Red poppies, white crosses
Published: May 30, 2011
I saw wild poppies growing by the roadside yesterday. The bright red blooms called to mind John McCrae’s WWI poem that begins:
“In Flanders fields the poppies blow
Between the crosses, row on row …”
At the close of “the war to end all wars,” an American woman, Moina Michael, inspired by McCrae’s poem, championed the poppy as a symbol of those who died in battle. The Veterans of Foreign Wars took up her cause in the 1920’s. To this day VFW members offer paper poppies, handmade by disabled veterans, for donations on the last Monday in May. Maybe you saw them at the commissary or exchange this weekend.
Did you get one to wear or to remember?
What will you and your family remember on this Memorial Day? Perhaps while you are cooking burgers or taking advantage of a long weekend for a family getaway, you'll also think of those who have devoted themselves or given their lives for military service.
I've spent some time thinking about heroes I’ve known or heard about – some whose stories were left unfinished.
One day last summer our family walked on the sand at Omaha Beach and later wandered among rows of headstones at the Normandy American Cemetery. Each of those white crosses and Stars of David represents a loved one lost too soon. Each one had a story to tell, a life to offer.
“… Short days ago
We lived, felt dawn, saw sunset glow,
Loved, and were loved, and now we lie
in Flanders fields.”
Marine Cpl. Jacob C. Leicht was a casualty of a more recent war.
Born on the 4th of July, Jacob was the 1000th American troop to give his life in Afghanistan. He died just before Memorial Day last year, a few weeks shy of his 25th birthday. Jacob was from the same hometown as my Aunt June. She wrote to tell me about his funeral.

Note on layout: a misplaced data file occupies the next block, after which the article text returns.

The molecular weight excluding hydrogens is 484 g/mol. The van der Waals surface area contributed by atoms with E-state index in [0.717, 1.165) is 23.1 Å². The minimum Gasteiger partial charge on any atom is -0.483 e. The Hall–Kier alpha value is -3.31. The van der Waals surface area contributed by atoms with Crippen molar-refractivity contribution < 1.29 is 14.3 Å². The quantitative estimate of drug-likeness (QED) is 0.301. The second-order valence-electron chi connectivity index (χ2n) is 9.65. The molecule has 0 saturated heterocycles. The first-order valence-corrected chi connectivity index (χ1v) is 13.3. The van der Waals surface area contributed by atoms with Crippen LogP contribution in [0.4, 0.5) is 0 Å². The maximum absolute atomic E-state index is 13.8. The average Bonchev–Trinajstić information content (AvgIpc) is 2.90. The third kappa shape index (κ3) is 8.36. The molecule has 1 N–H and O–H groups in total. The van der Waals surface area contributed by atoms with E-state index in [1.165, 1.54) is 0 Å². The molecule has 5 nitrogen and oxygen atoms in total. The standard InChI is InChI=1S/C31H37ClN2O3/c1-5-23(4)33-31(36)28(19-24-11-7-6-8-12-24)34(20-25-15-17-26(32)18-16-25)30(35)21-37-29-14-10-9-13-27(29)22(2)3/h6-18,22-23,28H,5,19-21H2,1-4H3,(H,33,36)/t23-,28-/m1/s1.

“I think most of Kerrville (Texas) either attended or lined the streets to show their respects … Four of his Marine brothers spoke, and I have never heard such humbling words. Then two of his own brothers gave eulogies that just made my heart ache even more so for his family.”
Later I learned more about Jacob in a conversation with his mother.
“He always told me he wanted to be – and was – a stellar Marine,” said Shirly Leicht.
“He was my strong little child, so that was a thrill for me. He had taken all of that strong will and turned it toward a very focused goal,” she said. “He was a tough Marine on the outside but just with a tender heart.”
My father is another veteran I remember every day, but especially this month which includes Memorial Day, as well as his birthday. This year would have been his 70th. He spent a career in the Air Force and served two tours in Southeast Asia.
At his funeral last May, I saw his folded flag, heard the rifle salute and the bugle playing “Taps.” I wrote about it in my column:
“Day is done for one veteran. One among millions who have served, lived and died. Each is loved, mourned and missed – during the funeral and for long afterward.
“The ceremony is repeated often and sometimes too early for soldiers, sailors, airman and Marines. Some die in service and some live to retire, but they all surrender their lives for love of country and belief in the flag that will eventually be extended over their caskets and offered to their next of kin.”
When I saw the poppies by the roadside, I remembered my father. I thought of Jacob Leicht. I remembered the crosses at Normandy – so many stories that were left unfinished, but still need to be remembered.
“... To you from failing hands we throw
The torch; be yours to hold it high.
If ye break faith with us who die
We shall not sleep though poppies grow
In Flanders fields”